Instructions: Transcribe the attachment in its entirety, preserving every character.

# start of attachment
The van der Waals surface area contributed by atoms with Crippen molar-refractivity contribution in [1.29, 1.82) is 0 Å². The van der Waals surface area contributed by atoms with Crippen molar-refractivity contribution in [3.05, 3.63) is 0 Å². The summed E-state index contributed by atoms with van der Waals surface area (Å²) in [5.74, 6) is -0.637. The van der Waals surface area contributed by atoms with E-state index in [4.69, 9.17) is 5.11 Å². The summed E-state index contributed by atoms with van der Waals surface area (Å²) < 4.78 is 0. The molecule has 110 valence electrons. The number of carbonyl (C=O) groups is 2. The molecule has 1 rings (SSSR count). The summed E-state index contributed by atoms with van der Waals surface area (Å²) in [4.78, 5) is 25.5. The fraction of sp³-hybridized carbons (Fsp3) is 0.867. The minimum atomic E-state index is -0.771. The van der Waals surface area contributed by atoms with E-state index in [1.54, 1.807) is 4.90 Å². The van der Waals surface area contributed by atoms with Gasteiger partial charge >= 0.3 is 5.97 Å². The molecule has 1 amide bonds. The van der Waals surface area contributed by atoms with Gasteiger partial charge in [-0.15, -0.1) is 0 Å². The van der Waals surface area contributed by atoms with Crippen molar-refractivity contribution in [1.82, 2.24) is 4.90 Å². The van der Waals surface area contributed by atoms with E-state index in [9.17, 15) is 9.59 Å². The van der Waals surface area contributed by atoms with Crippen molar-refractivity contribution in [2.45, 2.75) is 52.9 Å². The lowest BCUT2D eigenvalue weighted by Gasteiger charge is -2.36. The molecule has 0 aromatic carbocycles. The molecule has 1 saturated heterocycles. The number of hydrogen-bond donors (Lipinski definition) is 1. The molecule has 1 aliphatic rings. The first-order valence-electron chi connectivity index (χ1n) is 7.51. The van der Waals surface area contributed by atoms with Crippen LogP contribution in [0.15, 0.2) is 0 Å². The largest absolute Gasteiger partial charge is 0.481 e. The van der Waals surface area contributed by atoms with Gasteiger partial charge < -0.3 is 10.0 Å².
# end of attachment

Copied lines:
The van der Waals surface area contributed by atoms with Crippen molar-refractivity contribution in [1.29, 1.82) is 0 Å². The van der Waals surface area contributed by atoms with Crippen molar-refractivity contribution in [3.05, 3.63) is 0 Å². The summed E-state index contributed by atoms with van der Waals surface area (Å²) in [5.74, 6) is -0.637. The van der Waals surface area contributed by atoms with E-state index in [4.69, 9.17) is 5.11 Å². The summed E-state index contributed by atoms with van der Waals surface area (Å²) < 4.78 is 0. The molecule has 110 valence electrons. The number of carbonyl (C=O) groups is 2. The molecule has 1 rings (SSSR count). The summed E-state index contributed by atoms with van der Waals surface area (Å²) in [4.78, 5) is 25.5. The fraction of sp³-hybridized carbons (Fsp3) is 0.867. The minimum atomic E-state index is -0.771. The van der Waals surface area contributed by atoms with E-state index in [1.54, 1.807) is 4.90 Å². The van der Waals surface area contributed by atoms with Gasteiger partial charge >= 0.3 is 5.97 Å². The molecule has 1 amide bonds. The van der Waals surface area contributed by atoms with Gasteiger partial charge in [-0.15, -0.1) is 0 Å². The van der Waals surface area contributed by atoms with Crippen molar-refractivity contribution in [1.82, 2.24) is 4.90 Å². The van der Waals surface area contributed by atoms with E-state index in [9.17, 15) is 9.59 Å². The van der Waals surface area contributed by atoms with Crippen molar-refractivity contribution in [2.45, 2.75) is 52.9 Å². The lowest BCUT2D eigenvalue weighted by Gasteiger charge is -2.36. The molecule has 0 aromatic carbocycles. The molecule has 1 saturated heterocycles. The number of hydrogen-bond donors (Lipinski definition) is 1. The molecule has 1 aliphatic rings. The first-order valence-electron chi connectivity index (χ1n) is 7.51. The van der Waals surface area contributed by atoms with Crippen LogP contribution in [0.15, 0.2) is 0 Å². The largest absolute Gasteiger partial charge is 0.481 e. The van der Waals surface area contributed by atoms with Gasteiger partial charge < -0.3 is 10.0 Å².